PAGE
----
Congress Likely to Leave Iraq Votes for September

House appropriator John Murtha has proposed an amendment to begin withdrawing troops from Iraq in 60 days. But House leaders likely will put off that divisive debate until September to maximize support for passing other high-profile bills before the August break.

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Members of Congress leave town this weekend for a month-long recess, so they're racing through a stack of bills - everything from an ethics overhaul to more health coverage for children. The war in Iraq remains the nation's top concern, and Democrats are being pressured by their constituents to force an end to it. Still, it appears House Democrats are not going to push the issue.

As NPR's David Welna reports, they are not likely to try to attach antiwar amendments to the annual defense spending bill.

DAVID WELNA: Because it's considered must-pass legislation, the gigantic bill funding the Pentagon makes a fat target for amendments that might never become law on their own. That's why there was a lot of buzz on Capitol Hill this past week about a proposal being floated by John Murtha, the Democratic chairman of the Defense Appropriation Subcommittee. Murtha sought to pick up Republican support by omitting any end date for troop pull outs and simply requiring they begin within 60 days of the bill's passage. Murtha's watered-down proposal did not impress such staunch antiwar Democrats as Washington State's Jim McDermott.

Representative JIM McDERMOTT (Democrat, Washington): I'm sorry, John's putting something like that forward, actually, because I don't think it really adds to the debate. I think it just kind of muddles the issue and gives some people cover. They'll hold it up and saying they did something. And others, like me, realize it isn't going to do anything.

WELNA: But according to Illinois Republican Ray LaHood, who's on the Appropriations Committee, Murtha, who was not available for comment, no longer intends to add troop withdrawals to the spending bill.

Representative RAY LAHOOD (Republican, Illinois): He pretty much told me that there would be no Iraq-related amendments or language in this bill. And I take him and his word on that.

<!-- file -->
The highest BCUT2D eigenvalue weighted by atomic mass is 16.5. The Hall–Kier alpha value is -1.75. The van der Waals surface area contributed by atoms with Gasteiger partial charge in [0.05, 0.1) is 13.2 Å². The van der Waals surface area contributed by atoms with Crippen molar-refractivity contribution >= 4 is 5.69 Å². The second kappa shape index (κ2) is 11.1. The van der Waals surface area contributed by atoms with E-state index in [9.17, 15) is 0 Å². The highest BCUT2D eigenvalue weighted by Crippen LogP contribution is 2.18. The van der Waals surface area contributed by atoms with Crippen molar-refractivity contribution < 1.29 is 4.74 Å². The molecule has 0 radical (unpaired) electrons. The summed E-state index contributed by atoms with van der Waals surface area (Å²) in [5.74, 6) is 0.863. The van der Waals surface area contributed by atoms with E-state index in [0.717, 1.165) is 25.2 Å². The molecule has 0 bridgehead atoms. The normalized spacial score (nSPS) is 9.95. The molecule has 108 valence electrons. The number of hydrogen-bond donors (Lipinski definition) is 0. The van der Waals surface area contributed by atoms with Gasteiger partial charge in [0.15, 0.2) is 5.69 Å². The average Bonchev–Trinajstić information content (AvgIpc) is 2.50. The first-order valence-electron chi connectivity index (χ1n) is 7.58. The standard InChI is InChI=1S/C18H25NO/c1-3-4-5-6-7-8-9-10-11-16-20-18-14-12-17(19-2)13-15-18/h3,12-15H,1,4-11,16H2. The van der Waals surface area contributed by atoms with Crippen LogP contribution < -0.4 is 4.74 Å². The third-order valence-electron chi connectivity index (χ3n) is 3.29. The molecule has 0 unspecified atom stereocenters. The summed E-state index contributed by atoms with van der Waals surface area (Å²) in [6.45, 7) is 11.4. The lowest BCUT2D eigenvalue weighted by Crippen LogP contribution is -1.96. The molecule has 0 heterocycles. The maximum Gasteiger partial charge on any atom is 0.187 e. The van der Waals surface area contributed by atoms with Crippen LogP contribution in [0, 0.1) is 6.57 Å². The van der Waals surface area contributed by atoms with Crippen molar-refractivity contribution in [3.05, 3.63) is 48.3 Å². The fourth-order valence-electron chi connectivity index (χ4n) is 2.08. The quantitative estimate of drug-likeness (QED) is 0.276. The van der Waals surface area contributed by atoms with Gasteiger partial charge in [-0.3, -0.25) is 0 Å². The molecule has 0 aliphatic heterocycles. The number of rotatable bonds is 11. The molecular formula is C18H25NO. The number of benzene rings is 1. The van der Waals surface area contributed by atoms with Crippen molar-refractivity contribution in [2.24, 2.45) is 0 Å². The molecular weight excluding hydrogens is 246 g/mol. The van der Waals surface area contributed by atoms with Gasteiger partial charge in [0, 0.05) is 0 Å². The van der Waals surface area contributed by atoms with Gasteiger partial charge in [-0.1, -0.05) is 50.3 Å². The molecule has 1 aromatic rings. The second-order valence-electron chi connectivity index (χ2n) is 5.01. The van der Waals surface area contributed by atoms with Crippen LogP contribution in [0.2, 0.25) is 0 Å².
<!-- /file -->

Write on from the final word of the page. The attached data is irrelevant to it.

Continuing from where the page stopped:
WELNA: LaHood says while fellow Republicans realize they face reelection battles next year, they don't feel then need to take a stand against the war -at least not yet.

Rep. LAHOOD: The war is the defining issue. It's going to be the defining issue in most of these campaigns. I think most members on the Republican side are going to be able to tell their constituents in August, we're going to wait until General Petraeus comes back and gives us a report the middle of September.

WELNA: Which is why Maryland Democrat Chris Van Hollen says it's no use trying at this point to broaden the vote against the war.

Representative CHRIS VAN HOLLEN (Democrat, Maryland): The fact of the matter is until we have enough Republicans join us in trying to change the direction in Iraq rather than what they're doing now, which is voting in lockstep with the White House, it's going to be very difficult for us to change that outcome here in the House. But we are determined to keep pushing and we're looking for alternative ways to keep pushing.

WELNA: What House Democrats have settled on doing before leaving town is simply reviving a measure that got filibustered last month in the Senate. Democratic Caucus Chairman Rahm Emanuel says it would require U.S. troops in Iraq be given as much time back home as they've spent in Iraq.

Representative RAHM EMANUEL (Democrat, Illinois): Basically, that's if they're there for 15 months, they get 15 months back here at home. We're clearly going do that.

WELNA: And that leaves antiwar Democrats like Jim McDermott feeling frustrated.

Rep. McDERMOTT: We can do something symbolic here in the middle of the night and the last day we're here before we go home through the month of August. It will have no practical effect on what happens.

WELNA: But by keeping Iraq amendments off the defense bill, its quick passage is virtually assured. That could bolster the image Democrats desire of being tough on defense, while making it more likely their summer break won't be delayed.

David Welna, NPR News, the Capitol.

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